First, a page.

Friday, August 17, 2018
5 mins read

Building neural networks, we compute gradients with the backpropagation algorithm. These gradients are used to perform the parameter updates. The default way of doing this is to update gradient along the negative gradient direction i.e. using the gradient descent optimizer.

while True:
    data_batch = sample_training_data(data, 1)  # sample training 1 example
    # gradient calculation
    weights_grad = evaluate_gradient(loss_fn, data_batch, weights)  
    # parameter update
    weights += -learning_rate * weights_grad  

There are certain problems with SGD. If the loss function has a local minima or a saddle point, the gradient becomes zero (gradient descent get stuck).

But, there are many more methods to improve on this. Few of the optimizers are:

Momentum update

Here’s a popular story about momentum: gradient descent is a man walking down a hill. He follows the steepest path downwards; his progress is slow, but steady. Momentum is a heavy ball rolling down the same hill. The added inertia acts both as a smoother and an accelerator, dampening oscillations and causing us to barrel through narrow valleys, small humps and local minima.
Distill.pub (magazine)

Here, the gradient instead of directly influencing the position, it influences the velocity, which in turn has an effect on the position. The momentum update builds up the velocity in directions having a gentle but consistent gradient.

# momentum update
velocity += mu * velocity - learning_rate * weights_grad  # integrate velocity
weights += velocity  # integrate position

Here, the effect of gradient is to increment the previous velocity. velocity is initialized to zero and value of mu is the rate by which velocity decays, typically taken slightly less than 1. The momentum method has better convergence rate than the basic update.

Nesterov momentum

blue vectors: standard momentum, brown vectors: jump, red vectors: correction, green vectors: accumulated gradient

The standard momentum method first computes the gradient at the current position then takes a big jump in the direction of the updated accumulated gradient. While, in Nesterov momentum, first make a big jump in the direction of the previous accumulated gradient then measure the gradient where you end up and make a correction. It has better convergence than the standard momentum.

# momentum update
v_prev = v # back this up
v = mu * v - learning_rate * dx # velocity update stays the same # dx is gradient
x += -mu * v_prev + (1 + mu) * v # position update changes

Learning Rate Decay

Sometimes, the chosen reasonable learning rate can only decrease the error upto a certain value as shown in the figure. In this scenario, it’s useful to decrease the learning rate. It’s accomplished by using learning rate decay e.g. the learning rate can be decreased by half every 7 epochs.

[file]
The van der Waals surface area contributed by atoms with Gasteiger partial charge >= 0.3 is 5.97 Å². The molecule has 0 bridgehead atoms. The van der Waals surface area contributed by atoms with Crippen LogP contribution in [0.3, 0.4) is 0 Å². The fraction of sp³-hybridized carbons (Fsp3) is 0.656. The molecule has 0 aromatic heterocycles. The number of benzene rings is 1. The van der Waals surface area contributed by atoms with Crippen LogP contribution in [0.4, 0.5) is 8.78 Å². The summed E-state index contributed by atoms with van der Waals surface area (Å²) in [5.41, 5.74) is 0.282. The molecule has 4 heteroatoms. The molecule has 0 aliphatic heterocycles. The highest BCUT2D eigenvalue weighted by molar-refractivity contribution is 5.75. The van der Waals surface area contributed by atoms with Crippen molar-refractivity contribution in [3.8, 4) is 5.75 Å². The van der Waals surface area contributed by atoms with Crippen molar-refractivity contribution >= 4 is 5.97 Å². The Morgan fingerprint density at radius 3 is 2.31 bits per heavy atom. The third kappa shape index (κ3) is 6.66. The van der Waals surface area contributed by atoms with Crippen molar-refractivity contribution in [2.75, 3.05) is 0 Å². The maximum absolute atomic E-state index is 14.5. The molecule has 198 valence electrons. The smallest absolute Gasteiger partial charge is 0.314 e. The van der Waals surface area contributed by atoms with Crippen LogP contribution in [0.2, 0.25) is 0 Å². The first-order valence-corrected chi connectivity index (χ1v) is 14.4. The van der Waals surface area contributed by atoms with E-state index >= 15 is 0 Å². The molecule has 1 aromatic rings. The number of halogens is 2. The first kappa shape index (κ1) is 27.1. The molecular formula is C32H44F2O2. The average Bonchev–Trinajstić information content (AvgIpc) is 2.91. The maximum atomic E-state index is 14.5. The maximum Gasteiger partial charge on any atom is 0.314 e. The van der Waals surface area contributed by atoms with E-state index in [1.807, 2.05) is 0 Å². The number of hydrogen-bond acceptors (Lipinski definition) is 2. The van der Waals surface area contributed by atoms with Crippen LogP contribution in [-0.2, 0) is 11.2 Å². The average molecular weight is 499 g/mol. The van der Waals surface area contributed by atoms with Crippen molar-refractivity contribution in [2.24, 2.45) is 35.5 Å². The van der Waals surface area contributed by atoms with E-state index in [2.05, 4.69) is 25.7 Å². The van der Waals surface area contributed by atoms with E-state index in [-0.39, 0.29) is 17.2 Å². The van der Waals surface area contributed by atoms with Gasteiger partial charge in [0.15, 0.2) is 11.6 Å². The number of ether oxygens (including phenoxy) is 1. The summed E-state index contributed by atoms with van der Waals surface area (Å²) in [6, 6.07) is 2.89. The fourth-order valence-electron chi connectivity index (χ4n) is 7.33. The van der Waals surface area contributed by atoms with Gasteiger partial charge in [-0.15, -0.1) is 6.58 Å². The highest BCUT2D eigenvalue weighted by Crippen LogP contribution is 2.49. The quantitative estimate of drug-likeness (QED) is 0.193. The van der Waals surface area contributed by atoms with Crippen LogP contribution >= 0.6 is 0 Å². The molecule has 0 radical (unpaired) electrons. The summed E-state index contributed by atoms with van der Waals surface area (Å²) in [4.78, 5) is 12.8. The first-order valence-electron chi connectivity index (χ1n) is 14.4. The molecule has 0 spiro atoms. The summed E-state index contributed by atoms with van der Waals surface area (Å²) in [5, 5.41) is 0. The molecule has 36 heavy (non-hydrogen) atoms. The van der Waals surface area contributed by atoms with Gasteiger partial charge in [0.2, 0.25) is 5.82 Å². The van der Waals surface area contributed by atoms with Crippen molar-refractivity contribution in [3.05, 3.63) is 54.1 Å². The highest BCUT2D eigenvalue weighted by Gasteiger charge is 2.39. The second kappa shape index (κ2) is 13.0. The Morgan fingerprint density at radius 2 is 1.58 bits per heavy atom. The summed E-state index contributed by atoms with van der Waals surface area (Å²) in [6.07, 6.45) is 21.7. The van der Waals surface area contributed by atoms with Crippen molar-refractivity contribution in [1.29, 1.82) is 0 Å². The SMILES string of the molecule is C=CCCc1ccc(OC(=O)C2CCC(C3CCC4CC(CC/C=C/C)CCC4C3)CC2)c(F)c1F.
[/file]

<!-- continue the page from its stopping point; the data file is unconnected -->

All the above methods manipulate the learning rate globally and equally for all the parameters. Adagrad is an adaptive learning rate method that adaptively (increase or decrease as required) tune the learning rates per parameter.

# adagrad
# Assume the gradient dx and parameter vector x
cache += dx**2
x += - learning_rate * dx / (np.sqrt(cache) + eps)

cache keep track of per-parameter sum of squared gradients. The learning rate will reduce for the weights having high gradients and increase for the weights having small updates.


RMSProp keeps a moving average of the root mean squared (rms) gradients, by which we divide the current gradient. This makes the learning process much better.

# rmsprop
cache = decay_rate * cache + (1 - decay_rate) * dx**2
x += - learning_rate * dx / (np.sqrt(cache) + eps)


Adam is almost similar to RMSProp. Instead of adapting the parameter learning rate based only on the first moment (mean) as in RMSProp, Adam also uses the second moment of the gradients (variance). That is, it calculates the exponential average of the gradient (i.e. mean) and the squared gradient (i.e. variance).

# t is your iteration counter going from 1 to infinity
m = beta1*m + (1-beta1)*dx
mt = m / (1-beta1**t)
v = beta2*v + (1-beta2)*(dx**2)
vt = v / (1-beta2**t)
x += - learning_rate * mt / (np.sqrt(vt) + eps)

The Adam upate also includes the bias correction to compensate the bias at zero of m and v during initialization.


Adam is recommended the default choice of optimization algorithm. However, it’s also worth trying RMSProp and SGD+Nesterov momentum.


  1. CS231n: Convolutional Neural Networks for Visual Recognition
  2. Neural Networks for Machine Learning
  3. Goh, “Why Momentum Really Works”, Distill, 2017. http://doi.org/10.23915/distill.00006

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